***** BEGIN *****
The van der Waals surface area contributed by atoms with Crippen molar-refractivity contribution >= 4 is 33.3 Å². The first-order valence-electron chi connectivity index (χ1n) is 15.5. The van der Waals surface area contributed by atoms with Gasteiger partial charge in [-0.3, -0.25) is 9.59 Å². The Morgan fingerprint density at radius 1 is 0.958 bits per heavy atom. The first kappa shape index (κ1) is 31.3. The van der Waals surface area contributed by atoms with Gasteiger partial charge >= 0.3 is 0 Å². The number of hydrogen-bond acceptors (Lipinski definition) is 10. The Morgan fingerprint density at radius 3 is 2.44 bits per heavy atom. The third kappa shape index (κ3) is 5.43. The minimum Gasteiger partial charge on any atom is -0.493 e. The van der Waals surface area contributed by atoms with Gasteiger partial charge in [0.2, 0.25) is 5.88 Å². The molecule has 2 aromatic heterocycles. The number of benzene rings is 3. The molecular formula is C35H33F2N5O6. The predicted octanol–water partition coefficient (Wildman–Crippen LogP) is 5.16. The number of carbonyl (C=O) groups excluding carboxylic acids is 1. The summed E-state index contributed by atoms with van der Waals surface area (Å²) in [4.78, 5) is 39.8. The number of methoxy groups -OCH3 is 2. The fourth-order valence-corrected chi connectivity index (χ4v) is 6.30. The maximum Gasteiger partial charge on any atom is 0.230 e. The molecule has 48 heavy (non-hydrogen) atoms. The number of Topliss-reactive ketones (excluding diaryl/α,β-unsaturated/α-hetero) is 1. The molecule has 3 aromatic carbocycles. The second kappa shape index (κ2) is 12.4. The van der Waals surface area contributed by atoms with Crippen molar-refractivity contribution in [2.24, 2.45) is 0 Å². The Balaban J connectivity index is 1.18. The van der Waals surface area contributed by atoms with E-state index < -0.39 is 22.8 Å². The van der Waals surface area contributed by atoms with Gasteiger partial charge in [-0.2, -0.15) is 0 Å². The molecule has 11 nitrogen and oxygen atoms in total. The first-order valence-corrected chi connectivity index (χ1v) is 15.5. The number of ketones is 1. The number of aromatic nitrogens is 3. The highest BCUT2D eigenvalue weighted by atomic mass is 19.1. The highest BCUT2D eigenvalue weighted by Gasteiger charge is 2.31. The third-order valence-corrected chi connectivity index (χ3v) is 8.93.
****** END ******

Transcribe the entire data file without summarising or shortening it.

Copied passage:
The van der Waals surface area contributed by atoms with Crippen molar-refractivity contribution >= 4 is 33.3 Å². The first-order valence-electron chi connectivity index (χ1n) is 15.5. The van der Waals surface area contributed by atoms with Gasteiger partial charge in [-0.3, -0.25) is 9.59 Å². The Morgan fingerprint density at radius 1 is 0.958 bits per heavy atom. The first kappa shape index (κ1) is 31.3. The van der Waals surface area contributed by atoms with Gasteiger partial charge >= 0.3 is 0 Å². The number of hydrogen-bond acceptors (Lipinski definition) is 10. The Morgan fingerprint density at radius 3 is 2.44 bits per heavy atom. The third kappa shape index (κ3) is 5.43. The minimum Gasteiger partial charge on any atom is -0.493 e. The van der Waals surface area contributed by atoms with Gasteiger partial charge in [0.2, 0.25) is 5.88 Å². The molecule has 2 aromatic heterocycles. The number of benzene rings is 3. The molecular formula is C35H33F2N5O6. The predicted octanol–water partition coefficient (Wildman–Crippen LogP) is 5.16. The number of carbonyl (C=O) groups excluding carboxylic acids is 1. The summed E-state index contributed by atoms with van der Waals surface area (Å²) in [4.78, 5) is 39.8. The number of methoxy groups -OCH3 is 2. The fourth-order valence-corrected chi connectivity index (χ4v) is 6.30. The maximum Gasteiger partial charge on any atom is 0.230 e. The molecule has 48 heavy (non-hydrogen) atoms. The number of Topliss-reactive ketones (excluding diaryl/α,β-unsaturated/α-hetero) is 1. The molecule has 3 aromatic carbocycles. The second kappa shape index (κ2) is 12.4. The van der Waals surface area contributed by atoms with Crippen molar-refractivity contribution in [2.24, 2.45) is 0 Å². The Balaban J connectivity index is 1.18. The van der Waals surface area contributed by atoms with E-state index < -0.39 is 22.8 Å². The van der Waals surface area contributed by atoms with Gasteiger partial charge in [-0.2, -0.15) is 0 Å². The molecule has 11 nitrogen and oxygen atoms in total. The first-order valence-corrected chi connectivity index (χ1v) is 15.5. The number of ketones is 1. The number of aromatic nitrogens is 3. The highest BCUT2D eigenvalue weighted by atomic mass is 19.1. The highest BCUT2D eigenvalue weighted by Gasteiger charge is 2.31. The third-order valence-corrected chi connectivity index (χ3v) is 8.93.